During contentious Senate confirmation hearings in October 1991 – that are bound to come up again – Gates’s role in cooking intelligence information during the Iran-contra scandal was revealed. It was during those hearings that senators found out about a December 2, 1986, 10-page classified memo written by Thomas Barksdale, the CIA analyst for Iran. That memo claimed that covert arms sales to the country demonstrated “a perversion of the intelligence process” that is staggering in its proportions.

      The Barksdale memo was used by Gates’s detractors to prove he played an active role in slanting intelligence information during his tenure at the agency under Reagan. Eerily reminiscent of the way CIA analysts were treated by Vice President Dick Cheney during the run-up to the Iraq war three years ago, when agents were forced to provide the Bush administration with intelligence showing Iraq being a nuclear threat, Barksdale said he and other Iran analysts “were never consulted or asked to provide an intelligence input to the covert actions and secret contacts that have occurred.”

      Barksdale added that Gates was the pipeline for providing “exclusive reports to the White House” intelligence that was “at odds with the overwhelming bulk of intelligence reporting, both from U.S. sources and foreign intelligence services.”


  5. Robert Gates, the former director of the CIA during the presidency of George H.W. Bush, and who was tapped Tuesday by the president to replace Donald Rumsfeld as Secretary of Defense, is part of Texas’s good ol’ boy network. He may be best known for playing a role in arming Iraq’s former dictator Saddam Hussein with American made weapons in the country’s war against Iran in the 1980’s.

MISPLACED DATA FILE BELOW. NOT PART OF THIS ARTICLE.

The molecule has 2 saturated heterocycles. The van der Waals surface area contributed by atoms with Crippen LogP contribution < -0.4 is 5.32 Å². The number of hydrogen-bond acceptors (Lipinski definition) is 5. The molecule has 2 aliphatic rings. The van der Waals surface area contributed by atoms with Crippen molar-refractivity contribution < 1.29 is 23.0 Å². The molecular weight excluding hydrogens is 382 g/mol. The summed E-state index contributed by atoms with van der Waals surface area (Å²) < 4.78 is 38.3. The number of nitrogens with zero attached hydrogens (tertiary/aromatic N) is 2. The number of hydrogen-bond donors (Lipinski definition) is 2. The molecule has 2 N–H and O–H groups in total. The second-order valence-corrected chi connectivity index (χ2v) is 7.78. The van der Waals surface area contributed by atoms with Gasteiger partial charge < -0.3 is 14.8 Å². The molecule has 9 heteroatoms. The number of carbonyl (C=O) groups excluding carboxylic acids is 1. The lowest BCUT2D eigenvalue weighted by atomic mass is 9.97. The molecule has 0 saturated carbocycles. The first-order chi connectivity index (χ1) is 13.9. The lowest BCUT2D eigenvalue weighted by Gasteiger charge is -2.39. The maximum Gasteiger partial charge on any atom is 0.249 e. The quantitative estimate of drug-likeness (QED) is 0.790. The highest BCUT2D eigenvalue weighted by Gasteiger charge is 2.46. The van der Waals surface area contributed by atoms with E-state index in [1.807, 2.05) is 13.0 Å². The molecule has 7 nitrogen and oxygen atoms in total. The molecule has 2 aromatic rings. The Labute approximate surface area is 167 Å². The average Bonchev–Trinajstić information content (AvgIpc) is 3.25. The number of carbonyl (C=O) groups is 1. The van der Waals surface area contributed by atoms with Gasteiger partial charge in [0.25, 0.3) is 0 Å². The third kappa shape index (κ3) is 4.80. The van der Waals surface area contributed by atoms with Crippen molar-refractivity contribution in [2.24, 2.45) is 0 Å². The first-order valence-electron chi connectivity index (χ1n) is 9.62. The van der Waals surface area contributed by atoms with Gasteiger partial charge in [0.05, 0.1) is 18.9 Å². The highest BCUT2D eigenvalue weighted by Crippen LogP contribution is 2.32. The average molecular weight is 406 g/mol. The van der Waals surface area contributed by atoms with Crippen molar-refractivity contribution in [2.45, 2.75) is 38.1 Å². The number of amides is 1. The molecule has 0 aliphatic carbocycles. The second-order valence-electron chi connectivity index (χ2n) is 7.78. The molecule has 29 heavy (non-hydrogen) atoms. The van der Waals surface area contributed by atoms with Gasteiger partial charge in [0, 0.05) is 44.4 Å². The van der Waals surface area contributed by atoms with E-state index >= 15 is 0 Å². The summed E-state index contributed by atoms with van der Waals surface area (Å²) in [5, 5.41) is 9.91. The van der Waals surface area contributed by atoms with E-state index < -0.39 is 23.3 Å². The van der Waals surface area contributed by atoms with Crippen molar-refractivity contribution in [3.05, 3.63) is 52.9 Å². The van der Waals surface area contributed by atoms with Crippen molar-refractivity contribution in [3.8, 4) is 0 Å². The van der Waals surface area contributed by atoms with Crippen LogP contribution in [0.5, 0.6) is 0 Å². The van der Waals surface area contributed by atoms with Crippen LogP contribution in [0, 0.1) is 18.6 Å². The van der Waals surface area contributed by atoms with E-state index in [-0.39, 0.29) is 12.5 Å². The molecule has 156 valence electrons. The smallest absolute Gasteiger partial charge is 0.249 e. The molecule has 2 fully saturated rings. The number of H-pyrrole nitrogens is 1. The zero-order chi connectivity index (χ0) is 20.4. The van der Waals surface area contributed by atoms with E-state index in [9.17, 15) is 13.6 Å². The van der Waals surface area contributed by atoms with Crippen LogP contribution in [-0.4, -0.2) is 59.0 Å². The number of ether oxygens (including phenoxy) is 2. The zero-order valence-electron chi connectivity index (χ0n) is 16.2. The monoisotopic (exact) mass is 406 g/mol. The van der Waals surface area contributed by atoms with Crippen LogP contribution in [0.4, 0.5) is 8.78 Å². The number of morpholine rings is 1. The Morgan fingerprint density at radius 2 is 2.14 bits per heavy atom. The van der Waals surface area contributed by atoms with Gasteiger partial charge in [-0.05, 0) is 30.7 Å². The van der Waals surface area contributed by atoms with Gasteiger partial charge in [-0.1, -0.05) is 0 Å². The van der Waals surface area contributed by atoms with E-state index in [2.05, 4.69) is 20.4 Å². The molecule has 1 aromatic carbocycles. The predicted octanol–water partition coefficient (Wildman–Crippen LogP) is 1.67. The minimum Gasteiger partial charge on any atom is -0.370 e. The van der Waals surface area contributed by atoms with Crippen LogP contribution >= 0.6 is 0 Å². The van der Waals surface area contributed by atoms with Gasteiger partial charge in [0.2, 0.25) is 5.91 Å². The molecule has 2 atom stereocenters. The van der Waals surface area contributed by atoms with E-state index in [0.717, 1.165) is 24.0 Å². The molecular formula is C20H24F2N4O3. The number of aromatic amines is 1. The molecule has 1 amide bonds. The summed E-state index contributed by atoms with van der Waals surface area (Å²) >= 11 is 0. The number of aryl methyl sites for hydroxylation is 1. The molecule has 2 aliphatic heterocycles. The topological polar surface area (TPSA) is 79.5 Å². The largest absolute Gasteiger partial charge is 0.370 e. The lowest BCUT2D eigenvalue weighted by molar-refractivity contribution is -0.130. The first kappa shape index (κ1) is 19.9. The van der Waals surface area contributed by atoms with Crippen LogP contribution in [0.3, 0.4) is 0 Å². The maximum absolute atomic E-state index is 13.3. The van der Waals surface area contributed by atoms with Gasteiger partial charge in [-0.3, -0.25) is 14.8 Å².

Dammit, they simply gave Rummy a new face! wink

  6. He may be best known for playing a role in arming Iraq’s former dictator Saddam Hussein with American made weapons in the country’s war against Iran in the 1980’s.

    Priceless   LOL  LOL  ohh  downer  sick

  7. If you ask me, it was a defense mechanism. It gives Bush leverage to point a finger in Rumsfeld’s direction and say, “Look, I got rid of the problem.” Pretty much just a way to dodge some of the oncoming shrapnel headed his way.

  8. While at Indiana University, Gates was recruited to join the Central Intelligence Agency. However, the CIA offered no exemption from the draft during the Vietnam War. Before joining the CIA full-time as an intelligence analyst, he spent two years in the Air Force. During one posting, at Whiteman Air Force Base in Missouri, he delivered intelligence briefings to ICBM missile crews. [5]